Rep. Katherine Harris will fight rather than quit her U.S. Senate campaign, saying she’ll spend $10 million she inherited from her father to revive her bid, which has been set back by her ties to a bribery scandal.
Still, some analysts wonder whether the money will be enough to change strong opinions many voters have about Harris, largely based on her role in the 2000 presidential recount, when her decisions as Florida’s secretary of state helped elect President Bush.
“I’m staying. I’m in this race. I’m going to win,” Harris said Wednesday night on Fox News’ “Hannity & Colmes.” “I’m going to put everything on the line.”
The congresswoman has been under mounting pressure from some Republicans to get out of the race because of concerns that she cannot win and that her role during the recount could motivate Democrats and independents to go to the polls.
The decision to put her own fortune on the line at least temporarily puts her on even financial ground with Democratic Sen. Bill Nelson, who began the year with $8 million in his campaign account compared to Harris’ $1 million.
Harris’ announcement is probably better news for Democrats than Republicans, Darryl Paulson, a University of South Florida political science professor, said Thursday.
“Her image is so chiseled in stone in such a negative way that even though she’s pumping in $10 million of her own money, much of that is going to have to be used to create a positive image of her and $10 million isn’t going to be enough,” said Paulson, a Republican.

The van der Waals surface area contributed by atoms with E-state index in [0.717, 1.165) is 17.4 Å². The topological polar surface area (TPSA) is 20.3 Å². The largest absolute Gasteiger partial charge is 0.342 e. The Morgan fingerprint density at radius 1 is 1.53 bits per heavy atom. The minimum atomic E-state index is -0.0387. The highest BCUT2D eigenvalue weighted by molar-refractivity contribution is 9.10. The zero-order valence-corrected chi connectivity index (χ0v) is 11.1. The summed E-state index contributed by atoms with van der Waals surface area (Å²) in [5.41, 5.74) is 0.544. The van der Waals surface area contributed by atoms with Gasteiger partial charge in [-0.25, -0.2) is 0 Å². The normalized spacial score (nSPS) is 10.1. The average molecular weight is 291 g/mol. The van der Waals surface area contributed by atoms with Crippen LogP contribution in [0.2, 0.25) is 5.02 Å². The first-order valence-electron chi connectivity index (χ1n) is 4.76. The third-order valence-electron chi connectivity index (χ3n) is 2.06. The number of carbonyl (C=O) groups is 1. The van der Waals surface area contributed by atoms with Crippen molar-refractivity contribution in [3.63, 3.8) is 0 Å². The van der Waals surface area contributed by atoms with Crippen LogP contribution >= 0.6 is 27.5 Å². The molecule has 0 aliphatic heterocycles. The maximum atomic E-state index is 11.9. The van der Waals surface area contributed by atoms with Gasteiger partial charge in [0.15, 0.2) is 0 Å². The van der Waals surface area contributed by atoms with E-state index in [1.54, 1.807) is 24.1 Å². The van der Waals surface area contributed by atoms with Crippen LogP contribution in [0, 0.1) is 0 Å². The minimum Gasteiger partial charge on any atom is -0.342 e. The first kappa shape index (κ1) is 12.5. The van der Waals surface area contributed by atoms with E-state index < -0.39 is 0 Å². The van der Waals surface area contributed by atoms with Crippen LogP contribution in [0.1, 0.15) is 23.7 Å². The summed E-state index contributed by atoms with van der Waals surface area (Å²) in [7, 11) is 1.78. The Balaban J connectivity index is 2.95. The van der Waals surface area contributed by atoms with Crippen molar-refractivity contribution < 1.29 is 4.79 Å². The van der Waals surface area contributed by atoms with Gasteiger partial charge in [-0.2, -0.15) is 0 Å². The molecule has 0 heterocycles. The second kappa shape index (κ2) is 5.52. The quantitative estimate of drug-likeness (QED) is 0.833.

Harris had failed to meet fundraising goals, largely because GOP leaders in Washington didn’t openly embrace her campaign after she entered the race last summer.
Her campaign became more difficult after a defense contractor involved in the bribery scandal said he gave $32,000 in illegal contributions to her 2004 campaign for the House.
Mitchell Wade, the former president of MZM Inc., also pleaded guilty to bribing former U.S. Rep. Randy “Duke” Cunningham, R-Calif., who was sent to prison earlier this month for bribery.
Harris said she did not knowingly do anything illegal and said she would donate the money to charity.
Campaign dedicated to father
Her father, banker George Harris, died in January. After the funeral she dedicated her campaign to him.
“When I lost him, I said I would win this for my father,” she said.
Dan McLaughlin, a spokesman for Nelson, said Harris’ decision was “just a desperate attempt to deflect attention from a career of blunders and failures.”
State Republican Party Chairwoman Carole Jean Jordan said she supports Harris’ decision.
“It’s an investment in our state, it’s an investment in our values, it’s an investment in what she believes and what her dad believed and what her granddad believed in,” Jordan said.